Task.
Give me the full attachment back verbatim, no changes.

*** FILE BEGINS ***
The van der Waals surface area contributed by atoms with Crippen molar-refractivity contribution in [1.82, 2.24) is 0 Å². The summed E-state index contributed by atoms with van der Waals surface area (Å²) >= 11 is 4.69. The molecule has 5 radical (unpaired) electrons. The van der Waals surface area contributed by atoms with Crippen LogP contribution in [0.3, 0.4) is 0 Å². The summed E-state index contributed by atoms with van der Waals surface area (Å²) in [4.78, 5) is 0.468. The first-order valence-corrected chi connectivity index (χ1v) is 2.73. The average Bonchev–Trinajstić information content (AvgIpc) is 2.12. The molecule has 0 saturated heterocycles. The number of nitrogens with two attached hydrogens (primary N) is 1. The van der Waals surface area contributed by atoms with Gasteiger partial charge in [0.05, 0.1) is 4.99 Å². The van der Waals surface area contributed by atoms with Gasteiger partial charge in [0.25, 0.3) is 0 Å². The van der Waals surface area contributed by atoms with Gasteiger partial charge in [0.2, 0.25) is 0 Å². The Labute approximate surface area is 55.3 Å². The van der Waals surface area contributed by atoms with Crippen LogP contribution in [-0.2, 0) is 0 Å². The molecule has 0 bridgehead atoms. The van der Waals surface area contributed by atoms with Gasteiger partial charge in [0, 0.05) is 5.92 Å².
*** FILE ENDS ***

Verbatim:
The van der Waals surface area contributed by atoms with Crippen molar-refractivity contribution in [1.82, 2.24) is 0 Å². The summed E-state index contributed by atoms with van der Waals surface area (Å²) >= 11 is 4.69. The molecule has 5 radical (unpaired) electrons. The van der Waals surface area contributed by atoms with Crippen LogP contribution in [0.3, 0.4) is 0 Å². The summed E-state index contributed by atoms with van der Waals surface area (Å²) in [4.78, 5) is 0.468. The first-order valence-corrected chi connectivity index (χ1v) is 2.73. The average Bonchev–Trinajstić information content (AvgIpc) is 2.12. The molecule has 0 saturated heterocycles. The number of nitrogens with two attached hydrogens (primary N) is 1. The van der Waals surface area contributed by atoms with Gasteiger partial charge in [0.05, 0.1) is 4.99 Å². The van der Waals surface area contributed by atoms with Gasteiger partial charge in [0.25, 0.3) is 0 Å². The van der Waals surface area contributed by atoms with Gasteiger partial charge in [0.2, 0.25) is 0 Å². The Labute approximate surface area is 55.3 Å². The van der Waals surface area contributed by atoms with Crippen LogP contribution in [-0.2, 0) is 0 Å². The molecule has 0 bridgehead atoms. The van der Waals surface area contributed by atoms with Gasteiger partial charge in [0, 0.05) is 5.92 Å².